Tulsa Health Department’s Food Protection Services Program is reminding Tulsa County residents that if you’re cooking for friends and family this holiday season, it’s important to make sure you’re not spreading bacteria that can cause harmful foodborne illnesses.
Many home chefs can unknowingly be contaminating food for others at home. It’s a great idea to use a food thermometer to check final cook temperatures of meat to make sure that safe internal cooking temperatures are reached before serving. Food Protection Services also emphasizes taking precautions against spreading harmful bacteria from raw meat and poultry onto other surfaces or food items in the kitchen such as spice containers, refrigerator door handles and water faucet handles. Be sure to keep everything clean and keep surfaces sanitized.
The U.S. Centers for Disease Control and Prevention estimates that millions of Americans are sickened with foodborne illnesses (also known as food poisoning) each year, resulting in roughly 128,000 hospitalizations and 3,000 deaths. Children, older adults and those with compromised immune systems are especially at risk.
U.S. Department of Agriculture urges you to not fall into bad food preparation habits by always following these four steps to food safety:
Clean your hands thoroughly for a full 20 seconds with soapy water. Always serve food on clean plates and avoid reusing plates that previously held raw meat and poultry.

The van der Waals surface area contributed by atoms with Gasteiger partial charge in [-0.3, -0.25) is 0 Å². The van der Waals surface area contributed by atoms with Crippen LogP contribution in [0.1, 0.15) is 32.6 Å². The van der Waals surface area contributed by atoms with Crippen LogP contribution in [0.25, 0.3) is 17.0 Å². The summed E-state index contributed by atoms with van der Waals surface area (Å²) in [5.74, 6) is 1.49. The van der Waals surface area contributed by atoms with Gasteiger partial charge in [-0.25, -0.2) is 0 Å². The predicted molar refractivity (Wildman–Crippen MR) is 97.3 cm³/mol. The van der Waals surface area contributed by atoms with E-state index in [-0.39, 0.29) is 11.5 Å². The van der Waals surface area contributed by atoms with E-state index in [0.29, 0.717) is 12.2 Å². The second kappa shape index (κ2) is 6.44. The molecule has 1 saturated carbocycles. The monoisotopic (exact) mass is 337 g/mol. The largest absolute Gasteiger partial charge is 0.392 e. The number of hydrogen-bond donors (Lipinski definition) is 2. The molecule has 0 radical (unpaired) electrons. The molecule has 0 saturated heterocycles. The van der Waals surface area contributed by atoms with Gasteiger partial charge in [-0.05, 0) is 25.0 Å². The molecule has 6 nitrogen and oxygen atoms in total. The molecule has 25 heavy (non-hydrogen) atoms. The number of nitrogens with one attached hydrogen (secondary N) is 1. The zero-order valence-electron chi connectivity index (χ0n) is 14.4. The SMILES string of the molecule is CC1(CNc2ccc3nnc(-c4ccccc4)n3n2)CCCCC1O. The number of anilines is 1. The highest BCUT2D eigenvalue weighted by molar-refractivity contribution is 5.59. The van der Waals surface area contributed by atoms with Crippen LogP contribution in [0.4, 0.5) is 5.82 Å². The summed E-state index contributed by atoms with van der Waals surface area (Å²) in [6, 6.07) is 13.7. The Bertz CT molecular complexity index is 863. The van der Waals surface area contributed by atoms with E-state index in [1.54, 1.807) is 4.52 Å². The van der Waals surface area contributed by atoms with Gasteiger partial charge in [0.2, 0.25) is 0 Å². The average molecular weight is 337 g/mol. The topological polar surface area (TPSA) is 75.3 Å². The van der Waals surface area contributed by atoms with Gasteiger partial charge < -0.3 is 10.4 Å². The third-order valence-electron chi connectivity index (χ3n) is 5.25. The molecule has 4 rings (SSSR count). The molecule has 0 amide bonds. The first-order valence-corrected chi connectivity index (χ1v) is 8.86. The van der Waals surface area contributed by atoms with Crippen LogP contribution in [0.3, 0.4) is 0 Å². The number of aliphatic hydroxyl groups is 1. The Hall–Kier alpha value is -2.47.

Separate raw meat, poultry and egg products from ready-to-eat foods.
Cook, using a food thermometer to make sure food reaches a safe minimum internal temperature:
Beef, pork, lamb and veal (steaks, chops and roasts): 145°F with a three minute rest.
Ground beef, pork, lamb and veal: 160°F.
Poultry (whole or ground): 165°F.
Chill leftovers within two hours of cooking. Keep track of how long items have been sitting on the buffet table and discard anything that has been out longer than two hours.
If you are transporting food items to a holiday party, keep hot foods hot (140°F or above) and cold foods cold (40°F or below). Use separate, insulated containers for hot and cold foods, and make sure that cold foods are packed with cold sources, such as ice or frozen gel packs. The best way to ensure that food is being held at a safe temperature while you are traveling is to place an appliance thermometer in the cooler.
USDA has a lot of resources to help you stay aware of the right temperature to cook your holiday ham or if you’re wondering if it’s time to throw out those party leftovers. Their FoodKeeper app, available for both Android and iOS devices, is a quick and easy resource to use at home to check storage times and preparation tips for more than 500 food items.
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